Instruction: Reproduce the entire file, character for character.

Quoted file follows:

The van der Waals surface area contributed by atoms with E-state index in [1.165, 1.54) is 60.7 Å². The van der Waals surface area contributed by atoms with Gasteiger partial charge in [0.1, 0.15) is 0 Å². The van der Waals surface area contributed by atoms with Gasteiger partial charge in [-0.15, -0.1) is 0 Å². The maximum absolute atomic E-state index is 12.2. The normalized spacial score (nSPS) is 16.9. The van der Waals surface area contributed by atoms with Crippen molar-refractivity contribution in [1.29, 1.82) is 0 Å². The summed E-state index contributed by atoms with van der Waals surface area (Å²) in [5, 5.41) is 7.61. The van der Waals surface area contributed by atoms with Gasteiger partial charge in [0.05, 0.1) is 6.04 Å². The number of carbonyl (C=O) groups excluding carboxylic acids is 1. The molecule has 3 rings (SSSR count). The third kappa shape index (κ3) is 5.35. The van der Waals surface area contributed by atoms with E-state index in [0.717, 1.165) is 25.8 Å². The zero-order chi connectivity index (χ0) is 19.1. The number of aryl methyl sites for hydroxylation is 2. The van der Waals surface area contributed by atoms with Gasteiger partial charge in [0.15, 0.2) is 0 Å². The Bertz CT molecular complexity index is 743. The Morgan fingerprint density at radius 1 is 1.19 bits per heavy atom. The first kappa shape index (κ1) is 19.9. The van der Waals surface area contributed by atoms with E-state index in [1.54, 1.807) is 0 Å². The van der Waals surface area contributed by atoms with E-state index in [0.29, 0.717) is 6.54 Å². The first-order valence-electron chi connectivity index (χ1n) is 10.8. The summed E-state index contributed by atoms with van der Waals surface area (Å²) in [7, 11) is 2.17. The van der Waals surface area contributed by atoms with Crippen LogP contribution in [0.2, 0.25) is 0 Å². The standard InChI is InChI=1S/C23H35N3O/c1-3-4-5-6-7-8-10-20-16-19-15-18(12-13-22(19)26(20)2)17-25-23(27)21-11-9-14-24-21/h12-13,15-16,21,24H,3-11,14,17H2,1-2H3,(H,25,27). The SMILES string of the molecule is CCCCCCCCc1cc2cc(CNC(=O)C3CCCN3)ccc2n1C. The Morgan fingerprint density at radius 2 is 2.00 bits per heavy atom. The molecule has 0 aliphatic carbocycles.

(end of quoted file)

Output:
The van der Waals surface area contributed by atoms with E-state index in [1.165, 1.54) is 60.7 Å². The van der Waals surface area contributed by atoms with Gasteiger partial charge in [0.1, 0.15) is 0 Å². The van der Waals surface area contributed by atoms with Gasteiger partial charge in [-0.15, -0.1) is 0 Å². The maximum absolute atomic E-state index is 12.2. The normalized spacial score (nSPS) is 16.9. The van der Waals surface area contributed by atoms with Crippen molar-refractivity contribution in [1.29, 1.82) is 0 Å². The summed E-state index contributed by atoms with van der Waals surface area (Å²) in [5, 5.41) is 7.61. The van der Waals surface area contributed by atoms with Gasteiger partial charge in [0.05, 0.1) is 6.04 Å². The number of carbonyl (C=O) groups excluding carboxylic acids is 1. The molecule has 3 rings (SSSR count). The third kappa shape index (κ3) is 5.35. The van der Waals surface area contributed by atoms with E-state index in [0.717, 1.165) is 25.8 Å². The zero-order chi connectivity index (χ0) is 19.1. The number of aryl methyl sites for hydroxylation is 2. The van der Waals surface area contributed by atoms with Gasteiger partial charge in [0.15, 0.2) is 0 Å². The Bertz CT molecular complexity index is 743. The Morgan fingerprint density at radius 1 is 1.19 bits per heavy atom. The first kappa shape index (κ1) is 19.9. The van der Waals surface area contributed by atoms with E-state index in [1.54, 1.807) is 0 Å². The van der Waals surface area contributed by atoms with E-state index in [0.29, 0.717) is 6.54 Å². The first-order valence-electron chi connectivity index (χ1n) is 10.8. The summed E-state index contributed by atoms with van der Waals surface area (Å²) in [7, 11) is 2.17. The van der Waals surface area contributed by atoms with Crippen LogP contribution in [0.2, 0.25) is 0 Å². The standard InChI is InChI=1S/C23H35N3O/c1-3-4-5-6-7-8-10-20-16-19-15-18(12-13-22(19)26(20)2)17-25-23(27)21-11-9-14-24-21/h12-13,15-16,21,24H,3-11,14,17H2,1-2H3,(H,25,27). The SMILES string of the molecule is CCCCCCCCc1cc2cc(CNC(=O)C3CCCN3)ccc2n1C. The Morgan fingerprint density at radius 2 is 2.00 bits per heavy atom. The molecule has 0 aliphatic carbocycles.